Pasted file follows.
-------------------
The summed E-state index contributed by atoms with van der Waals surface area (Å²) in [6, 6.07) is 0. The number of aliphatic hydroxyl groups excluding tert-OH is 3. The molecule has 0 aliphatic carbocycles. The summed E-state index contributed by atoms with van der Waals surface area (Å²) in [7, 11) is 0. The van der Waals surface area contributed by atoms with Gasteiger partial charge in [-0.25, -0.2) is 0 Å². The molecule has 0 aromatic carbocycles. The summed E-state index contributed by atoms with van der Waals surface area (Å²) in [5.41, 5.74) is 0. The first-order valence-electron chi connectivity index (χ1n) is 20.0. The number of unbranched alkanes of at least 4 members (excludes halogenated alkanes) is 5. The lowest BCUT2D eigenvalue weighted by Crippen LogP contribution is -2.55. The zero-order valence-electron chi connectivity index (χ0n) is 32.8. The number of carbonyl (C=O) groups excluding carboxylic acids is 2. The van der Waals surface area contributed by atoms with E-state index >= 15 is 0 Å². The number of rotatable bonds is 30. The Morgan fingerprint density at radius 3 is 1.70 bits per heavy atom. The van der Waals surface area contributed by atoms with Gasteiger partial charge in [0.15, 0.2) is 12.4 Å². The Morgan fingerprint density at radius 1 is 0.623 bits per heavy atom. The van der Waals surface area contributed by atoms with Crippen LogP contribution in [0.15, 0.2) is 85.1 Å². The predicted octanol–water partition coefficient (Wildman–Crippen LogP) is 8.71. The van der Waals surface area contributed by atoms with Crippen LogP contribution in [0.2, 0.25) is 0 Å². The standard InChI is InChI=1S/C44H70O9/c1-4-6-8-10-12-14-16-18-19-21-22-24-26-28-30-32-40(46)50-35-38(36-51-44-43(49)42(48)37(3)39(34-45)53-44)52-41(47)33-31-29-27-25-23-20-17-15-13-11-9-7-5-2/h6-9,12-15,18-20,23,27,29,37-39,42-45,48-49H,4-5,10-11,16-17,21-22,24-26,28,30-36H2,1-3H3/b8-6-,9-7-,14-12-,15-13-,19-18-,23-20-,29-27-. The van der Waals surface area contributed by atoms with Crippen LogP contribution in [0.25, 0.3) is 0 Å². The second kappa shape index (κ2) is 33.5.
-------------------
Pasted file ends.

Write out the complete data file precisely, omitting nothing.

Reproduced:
The summed E-state index contributed by atoms with van der Waals surface area (Å²) in [6, 6.07) is 0. The number of aliphatic hydroxyl groups excluding tert-OH is 3. The molecule has 0 aliphatic carbocycles. The summed E-state index contributed by atoms with van der Waals surface area (Å²) in [7, 11) is 0. The van der Waals surface area contributed by atoms with Gasteiger partial charge in [-0.25, -0.2) is 0 Å². The molecule has 0 aromatic carbocycles. The summed E-state index contributed by atoms with van der Waals surface area (Å²) in [5.41, 5.74) is 0. The first-order valence-electron chi connectivity index (χ1n) is 20.0. The number of unbranched alkanes of at least 4 members (excludes halogenated alkanes) is 5. The lowest BCUT2D eigenvalue weighted by Crippen LogP contribution is -2.55. The zero-order valence-electron chi connectivity index (χ0n) is 32.8. The number of carbonyl (C=O) groups excluding carboxylic acids is 2. The van der Waals surface area contributed by atoms with E-state index >= 15 is 0 Å². The number of rotatable bonds is 30. The Morgan fingerprint density at radius 3 is 1.70 bits per heavy atom. The van der Waals surface area contributed by atoms with Gasteiger partial charge in [0.15, 0.2) is 12.4 Å². The Morgan fingerprint density at radius 1 is 0.623 bits per heavy atom. The van der Waals surface area contributed by atoms with Crippen LogP contribution in [0.15, 0.2) is 85.1 Å². The predicted octanol–water partition coefficient (Wildman–Crippen LogP) is 8.71. The van der Waals surface area contributed by atoms with Crippen LogP contribution in [0.2, 0.25) is 0 Å². The standard InChI is InChI=1S/C44H70O9/c1-4-6-8-10-12-14-16-18-19-21-22-24-26-28-30-32-40(46)50-35-38(36-51-44-43(49)42(48)37(3)39(34-45)53-44)52-41(47)33-31-29-27-25-23-20-17-15-13-11-9-7-5-2/h6-9,12-15,18-20,23,27,29,37-39,42-45,48-49H,4-5,10-11,16-17,21-22,24-26,28,30-36H2,1-3H3/b8-6-,9-7-,14-12-,15-13-,19-18-,23-20-,29-27-. The van der Waals surface area contributed by atoms with Crippen LogP contribution in [0.25, 0.3) is 0 Å². The second kappa shape index (κ2) is 33.5.